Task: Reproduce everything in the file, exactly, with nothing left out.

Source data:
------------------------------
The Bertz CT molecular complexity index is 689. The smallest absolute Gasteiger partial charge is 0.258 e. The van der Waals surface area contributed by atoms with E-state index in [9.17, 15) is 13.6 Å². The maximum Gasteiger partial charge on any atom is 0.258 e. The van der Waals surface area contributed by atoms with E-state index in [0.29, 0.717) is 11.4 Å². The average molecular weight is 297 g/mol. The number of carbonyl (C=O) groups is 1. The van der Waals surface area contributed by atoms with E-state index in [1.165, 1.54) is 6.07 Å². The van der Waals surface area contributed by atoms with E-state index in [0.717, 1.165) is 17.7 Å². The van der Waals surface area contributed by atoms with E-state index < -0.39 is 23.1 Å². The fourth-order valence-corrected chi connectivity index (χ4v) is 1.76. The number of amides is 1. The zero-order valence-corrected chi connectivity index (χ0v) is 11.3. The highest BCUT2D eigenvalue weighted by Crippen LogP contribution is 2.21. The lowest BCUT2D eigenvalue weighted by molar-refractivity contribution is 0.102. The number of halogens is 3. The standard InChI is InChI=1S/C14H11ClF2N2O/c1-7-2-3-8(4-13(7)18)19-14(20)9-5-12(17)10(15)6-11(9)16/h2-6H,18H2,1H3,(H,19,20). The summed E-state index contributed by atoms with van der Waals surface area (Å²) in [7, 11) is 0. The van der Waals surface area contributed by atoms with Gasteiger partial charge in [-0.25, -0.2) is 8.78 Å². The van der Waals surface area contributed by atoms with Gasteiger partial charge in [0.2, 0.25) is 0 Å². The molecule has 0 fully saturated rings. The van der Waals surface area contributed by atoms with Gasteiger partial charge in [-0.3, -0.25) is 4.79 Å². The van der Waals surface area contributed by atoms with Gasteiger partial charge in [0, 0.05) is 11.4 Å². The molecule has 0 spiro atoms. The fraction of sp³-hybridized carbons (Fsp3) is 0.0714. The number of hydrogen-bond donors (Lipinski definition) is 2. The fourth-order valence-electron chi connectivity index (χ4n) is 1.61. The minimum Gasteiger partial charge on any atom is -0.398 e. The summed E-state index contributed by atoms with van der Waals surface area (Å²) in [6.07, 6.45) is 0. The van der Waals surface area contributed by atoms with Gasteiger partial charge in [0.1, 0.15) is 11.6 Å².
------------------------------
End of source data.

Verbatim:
The Bertz CT molecular complexity index is 689. The smallest absolute Gasteiger partial charge is 0.258 e. The van der Waals surface area contributed by atoms with E-state index in [9.17, 15) is 13.6 Å². The maximum Gasteiger partial charge on any atom is 0.258 e. The van der Waals surface area contributed by atoms with E-state index in [0.29, 0.717) is 11.4 Å². The average molecular weight is 297 g/mol. The number of carbonyl (C=O) groups is 1. The van der Waals surface area contributed by atoms with E-state index in [1.165, 1.54) is 6.07 Å². The van der Waals surface area contributed by atoms with E-state index in [0.717, 1.165) is 17.7 Å². The van der Waals surface area contributed by atoms with E-state index < -0.39 is 23.1 Å². The fourth-order valence-corrected chi connectivity index (χ4v) is 1.76. The number of amides is 1. The zero-order valence-corrected chi connectivity index (χ0v) is 11.3. The highest BCUT2D eigenvalue weighted by Crippen LogP contribution is 2.21. The lowest BCUT2D eigenvalue weighted by molar-refractivity contribution is 0.102. The number of halogens is 3. The standard InChI is InChI=1S/C14H11ClF2N2O/c1-7-2-3-8(4-13(7)18)19-14(20)9-5-12(17)10(15)6-11(9)16/h2-6H,18H2,1H3,(H,19,20). The summed E-state index contributed by atoms with van der Waals surface area (Å²) in [7, 11) is 0. The van der Waals surface area contributed by atoms with Gasteiger partial charge in [-0.25, -0.2) is 8.78 Å². The van der Waals surface area contributed by atoms with Gasteiger partial charge in [0.2, 0.25) is 0 Å². The molecule has 0 fully saturated rings. The van der Waals surface area contributed by atoms with Gasteiger partial charge in [-0.3, -0.25) is 4.79 Å². The van der Waals surface area contributed by atoms with Gasteiger partial charge in [0, 0.05) is 11.4 Å². The molecule has 0 spiro atoms. The fraction of sp³-hybridized carbons (Fsp3) is 0.0714. The number of hydrogen-bond donors (Lipinski definition) is 2. The fourth-order valence-electron chi connectivity index (χ4n) is 1.61. The minimum Gasteiger partial charge on any atom is -0.398 e. The summed E-state index contributed by atoms with van der Waals surface area (Å²) in [6.07, 6.45) is 0. The van der Waals surface area contributed by atoms with Gasteiger partial charge in [0.1, 0.15) is 11.6 Å².